Media brands never really die, even when they stop publishing.
It's been about 10 years since FHM, a formerly high-flying "lad mag" originally known as For Him Magazine, stopped publishing a print edition in the U.S. But Bauer Xcel Media, which took over FHM's website when the U.K. edition of the magazine folded last year, recently reintroduced FHM as a digital-only destination in the U.S.
The magazine, which appealed to guys with its brash sensibility and near-nude models, had its heyday in the 1990s. So today's up-and-coming man, a consumer demographic coveted by publishers and advertisers, might not really be familiar with the brand. But Allison Mezzafonte, senior VP-operations for Bauer Xcel Media US, isn't counting on it in her plans.
"I don't think we can assume that there's any real legacy value with the brand name," she told Ad Age.
FHM.com, which had stopped posting new content but never went offline, began publishing new articles and video again about two months ago. Christian Baesler, president of Bauer Xcel Media, said the new iteration became profitable in its first month.
Bauer, in the U.S., has a very specific model: Keep head counts down, publish content that attracts a large audience, and then cash in on that big reach through programmatic ad sales. Life & Style magazine's website, for example, drives 8 to 10 million unique visitors a month with a staff of only 3 people, he said.
"For us, it's all about maximizing the audience so we can maximize the revenue," Mr. Baesler said.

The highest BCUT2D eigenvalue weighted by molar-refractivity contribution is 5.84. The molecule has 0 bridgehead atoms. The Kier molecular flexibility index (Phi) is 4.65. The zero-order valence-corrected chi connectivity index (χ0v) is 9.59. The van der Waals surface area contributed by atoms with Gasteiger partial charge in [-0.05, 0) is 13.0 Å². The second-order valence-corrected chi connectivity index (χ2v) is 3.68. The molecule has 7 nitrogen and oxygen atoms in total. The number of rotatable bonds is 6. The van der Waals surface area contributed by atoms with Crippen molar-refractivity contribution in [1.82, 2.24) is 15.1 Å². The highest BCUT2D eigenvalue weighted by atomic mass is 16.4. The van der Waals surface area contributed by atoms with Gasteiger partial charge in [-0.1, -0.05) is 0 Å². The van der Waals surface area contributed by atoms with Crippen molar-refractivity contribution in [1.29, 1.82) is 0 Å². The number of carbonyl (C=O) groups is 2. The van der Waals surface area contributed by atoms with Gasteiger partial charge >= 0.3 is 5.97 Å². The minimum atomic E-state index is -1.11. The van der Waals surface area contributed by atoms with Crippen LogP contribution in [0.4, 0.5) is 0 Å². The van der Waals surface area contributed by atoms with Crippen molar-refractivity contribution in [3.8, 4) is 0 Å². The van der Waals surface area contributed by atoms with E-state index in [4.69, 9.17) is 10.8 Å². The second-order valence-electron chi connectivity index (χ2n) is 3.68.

In keeping with Bauer strategy, the staff of FHM 2.0 is currently one man: Nick Dimengo, senior editor at Bauer Xcel Media. There are plans to hire a second editor.
Mr. Dimengo is a former editor for the Woven Digital-published BroBible, though Ms. Mezzafonte said they're shooting for a gap between the most broadly accessible websites for guys and more higher brow publications such as GQ and Esquire. "It strikes in the middle," she said, expressing a desire to "take it up a notch from maybe the BroBibles of the world."
Comparing the new FHM.com to the "lad mag" of old, she said, "It's definitely a pivot from where FHM used to be."
Bauer does not have a U.S. magazine brand for men, which executives said is one reason it became interested in bringing back FHM.
About 40% of the audience for FHM.com comes from the U.K., according to Bauer, because the magazine was more recently published there. Another 40% comes from the U.S. and the rest comes from around the world. Bauer declined to say how many unique visitors the site has gotten since it resumed active publishing.
In a world of ever-increasing competition, magazine media companies increasingly depend on the power and salience of their brands, which is why it makes sense for companies to squeeze some value out of them, rather than putting them to bed completely. For example, Meredith shuttered More magazine this spring, but then decided to bring it back recently as a digital destination for millennial women that could, it hopes, compete with sites such as Refinery29.